JACKSONVILLE, Fla. (AP) -- The Jacksonville Jaguars have been no match for Philip Rivers over the years.
The Los Angeles Chargers quarterback has torched Jacksonville's defense routinely, including each of the last four years. Rivers even has better passing numbers against the Jaguars than New England's Tom Brady, who is 7-0 against Jacksonville with 17 touchdowns and two interceptions.
Rivers has downright ruled the team from the River City.
The 14th-year pro has completed 74.6 percent of his passes for 1,810 yards, with 18 touchdowns and two interceptions while winning six straight against Jacksonville. He's also been sacked just nine times.
"We're preparing for it to be different," linebacker Telvin Smith said.
The Jaguars (5-3) are counting on more success when they host Rivers and the Chargers (3-5) on Sunday. Although former coach Gus Bradley's return to Jacksonville 11 months after he was fired will get plenty of attention, the Jaguars are focused on Rivers.
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And rightfully so. He has 15 touchdown passes and no interceptions in the last five games against Jacksonville.
"Great player, a Hall of Fame player, but this is a new defense with new players and we've got a new swagger to us right now," cornerback Aaron Colvin said. "It will be a different outcome."
Both teams have won three of their last four games. Jacksonville is looking for its first three-game winning streak since 2013.
Defense has been one of the biggest reasons for the franchise's turnaround. The Jaguars lead the league in scoring defense (14.6 points), passing defense (156.4 yards) and sacks (35).
Veteran Calais Campbell (11 sacks) has been the NFL's top free-agent acquisition, with cornerback A.J. Bouye and safety Barry Church not far behind. And trash-talking cornerback Jalen Ramsey has shown the ability to take receivers out of games.
Rivers has noticed Jacksonville's defensive rise.
"It's just a matter of sticking with the scheme and what they do, believing in it, and then they've added some pieces over the years," Rivers said. "This is certainly the best group of guys they've had together. They're playing really well, they're playing with a lot of confidence and they're playing fast.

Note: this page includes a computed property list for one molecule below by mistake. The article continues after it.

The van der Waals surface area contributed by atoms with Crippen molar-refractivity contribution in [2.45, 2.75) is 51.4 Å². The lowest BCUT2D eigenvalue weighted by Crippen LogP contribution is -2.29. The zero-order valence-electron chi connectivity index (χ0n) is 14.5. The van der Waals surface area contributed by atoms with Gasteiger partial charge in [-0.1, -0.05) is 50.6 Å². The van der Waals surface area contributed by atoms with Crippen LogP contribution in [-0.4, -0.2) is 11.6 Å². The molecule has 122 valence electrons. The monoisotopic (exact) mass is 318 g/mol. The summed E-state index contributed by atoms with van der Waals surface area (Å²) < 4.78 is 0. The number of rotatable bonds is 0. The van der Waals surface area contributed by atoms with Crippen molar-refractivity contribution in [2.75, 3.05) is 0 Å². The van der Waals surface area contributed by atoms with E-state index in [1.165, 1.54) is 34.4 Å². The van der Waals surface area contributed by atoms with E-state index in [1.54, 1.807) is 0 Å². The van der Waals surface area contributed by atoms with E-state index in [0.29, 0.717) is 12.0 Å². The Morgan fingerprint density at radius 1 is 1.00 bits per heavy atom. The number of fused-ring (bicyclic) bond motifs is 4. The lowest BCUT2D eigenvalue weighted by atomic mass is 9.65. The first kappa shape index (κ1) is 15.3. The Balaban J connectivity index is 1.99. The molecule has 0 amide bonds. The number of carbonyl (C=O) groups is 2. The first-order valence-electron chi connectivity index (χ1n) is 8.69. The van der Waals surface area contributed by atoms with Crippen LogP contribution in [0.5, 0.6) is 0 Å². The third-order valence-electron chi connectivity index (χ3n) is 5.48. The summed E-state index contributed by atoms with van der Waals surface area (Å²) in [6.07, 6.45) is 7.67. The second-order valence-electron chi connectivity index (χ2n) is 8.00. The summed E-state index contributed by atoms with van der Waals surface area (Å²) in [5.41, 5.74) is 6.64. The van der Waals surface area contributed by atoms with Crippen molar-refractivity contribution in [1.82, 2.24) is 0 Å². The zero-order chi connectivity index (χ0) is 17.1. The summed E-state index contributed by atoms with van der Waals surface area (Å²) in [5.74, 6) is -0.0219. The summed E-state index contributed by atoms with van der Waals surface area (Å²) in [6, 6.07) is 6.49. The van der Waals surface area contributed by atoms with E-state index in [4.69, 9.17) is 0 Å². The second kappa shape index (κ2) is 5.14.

"Definitely this seems to be the best Jacksonville defense we've played, but it's been trending in that direction the last few years."
Reversing the other trend -- Rivers' recent run of success -- is all the Jaguars care about this week.
"We're coming for our respect," Colvin said. "It's another opportunity to show how good we really are. Until we're at the top of the mountain with no questions asked, then we won't have the respect we deserve."
Some other things to know about the Chargers and Jaguars, who are playing for the fifth consecutive year:
Bradley has no idea what kind of reception he will get in his return to Jacksonville. The Jaguars fired Bradley nearly 11 months ago, parting ways with the gregarious head coach following a nine-game losing streak that capped one of the least successful coaching tenures in NFL history. Jacksonville won 14 of 62 games during Bradley's four seasons.
Bradley's wife and four children still live in the area, so they will be at the game. Bradley will have plenty of support on the opposite sideline, too.
"Obviously, I wish him nothing but the best of luck in every game except for this one, and he feels the same way," said Jaguars defensive coordinator Todd Wash, one of Bradley's closest friends.
With Bradley having been at both teams in the last year, the defenses play similar schemes with compatible terminology. They are so close that linebacker Hayes Pullard was released by Jacksonville in final cuts and now leads Los Angeles in tackles.
The Chargers rank seventh in scoring defense, allowing 19 points a game, and are built around pass rushers Joey Bosa and Melvin Ingram. The Jaguars have allowed the fewest points in the NFL.
"It helps us because we go against it all the time," Jaguars offensively coordinator Nathaniel Hackett said. "It's a hell of a scheme. There are some weaknesses in it, but those are hard to expose."
Ramsey coined a new phrase this week -- "Ramsey Island" -- following his ejection for instigating a fight with Cincinnati receiver A.J. Green. It's an ode to "Revis Island" that was part of former New York Jets star Darrelle Revis' lore.
"Jalen has confidence, there's no doubt," Wash said. "To play that position in this league, you better have confidence. Some of the wideouts he has to line up across from, you better have confidence. … He's going to continue to be Jalen, and I hope he never changes."